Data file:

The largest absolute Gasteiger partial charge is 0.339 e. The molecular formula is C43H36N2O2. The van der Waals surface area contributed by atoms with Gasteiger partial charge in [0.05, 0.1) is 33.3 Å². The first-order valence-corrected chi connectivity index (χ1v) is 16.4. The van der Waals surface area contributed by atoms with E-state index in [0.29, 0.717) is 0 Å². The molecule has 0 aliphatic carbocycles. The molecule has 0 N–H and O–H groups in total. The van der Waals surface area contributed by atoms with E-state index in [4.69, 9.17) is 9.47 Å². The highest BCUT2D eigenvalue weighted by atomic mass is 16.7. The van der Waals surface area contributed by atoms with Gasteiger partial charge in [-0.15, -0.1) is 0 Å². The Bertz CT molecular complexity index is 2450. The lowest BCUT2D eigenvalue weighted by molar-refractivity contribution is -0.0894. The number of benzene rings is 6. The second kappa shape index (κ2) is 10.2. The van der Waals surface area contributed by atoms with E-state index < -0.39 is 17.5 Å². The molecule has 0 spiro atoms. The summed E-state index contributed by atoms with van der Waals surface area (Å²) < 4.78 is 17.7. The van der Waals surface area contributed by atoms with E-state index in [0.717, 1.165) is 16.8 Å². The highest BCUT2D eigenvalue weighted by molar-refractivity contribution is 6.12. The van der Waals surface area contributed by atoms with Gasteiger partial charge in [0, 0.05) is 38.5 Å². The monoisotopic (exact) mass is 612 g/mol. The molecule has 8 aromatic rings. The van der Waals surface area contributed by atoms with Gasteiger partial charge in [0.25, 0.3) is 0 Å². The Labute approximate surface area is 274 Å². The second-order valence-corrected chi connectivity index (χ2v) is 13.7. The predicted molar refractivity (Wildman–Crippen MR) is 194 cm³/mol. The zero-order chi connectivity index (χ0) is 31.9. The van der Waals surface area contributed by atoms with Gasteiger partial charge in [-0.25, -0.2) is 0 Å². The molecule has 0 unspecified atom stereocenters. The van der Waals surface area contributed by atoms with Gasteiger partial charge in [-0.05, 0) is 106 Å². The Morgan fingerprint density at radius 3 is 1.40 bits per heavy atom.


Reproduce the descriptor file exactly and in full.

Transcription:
The largest absolute Gasteiger partial charge is 0.339 e. The molecular formula is C43H36N2O2. The van der Waals surface area contributed by atoms with Gasteiger partial charge in [0.05, 0.1) is 33.3 Å². The first-order valence-corrected chi connectivity index (χ1v) is 16.4. The van der Waals surface area contributed by atoms with E-state index in [0.29, 0.717) is 0 Å². The molecule has 0 aliphatic carbocycles. The molecule has 0 N–H and O–H groups in total. The van der Waals surface area contributed by atoms with E-state index in [4.69, 9.17) is 9.47 Å². The highest BCUT2D eigenvalue weighted by atomic mass is 16.7. The van der Waals surface area contributed by atoms with Gasteiger partial charge in [-0.15, -0.1) is 0 Å². The Bertz CT molecular complexity index is 2450. The lowest BCUT2D eigenvalue weighted by molar-refractivity contribution is -0.0894. The number of benzene rings is 6. The second kappa shape index (κ2) is 10.2. The van der Waals surface area contributed by atoms with E-state index < -0.39 is 17.5 Å². The molecule has 0 spiro atoms. The summed E-state index contributed by atoms with van der Waals surface area (Å²) < 4.78 is 17.7. The van der Waals surface area contributed by atoms with E-state index in [0.717, 1.165) is 16.8 Å². The highest BCUT2D eigenvalue weighted by molar-refractivity contribution is 6.12. The van der Waals surface area contributed by atoms with Gasteiger partial charge in [0, 0.05) is 38.5 Å². The monoisotopic (exact) mass is 612 g/mol. The molecule has 8 aromatic rings. The van der Waals surface area contributed by atoms with Gasteiger partial charge in [0.25, 0.3) is 0 Å². The Labute approximate surface area is 274 Å². The second-order valence-corrected chi connectivity index (χ2v) is 13.7. The predicted molar refractivity (Wildman–Crippen MR) is 194 cm³/mol. The zero-order chi connectivity index (χ0) is 31.9. The van der Waals surface area contributed by atoms with Gasteiger partial charge in [-0.25, -0.2) is 0 Å². The molecule has 0 unspecified atom stereocenters. The van der Waals surface area contributed by atoms with Gasteiger partial charge in [-0.05, 0) is 106 Å². The Morgan fingerprint density at radius 3 is 1.40 bits per heavy atom.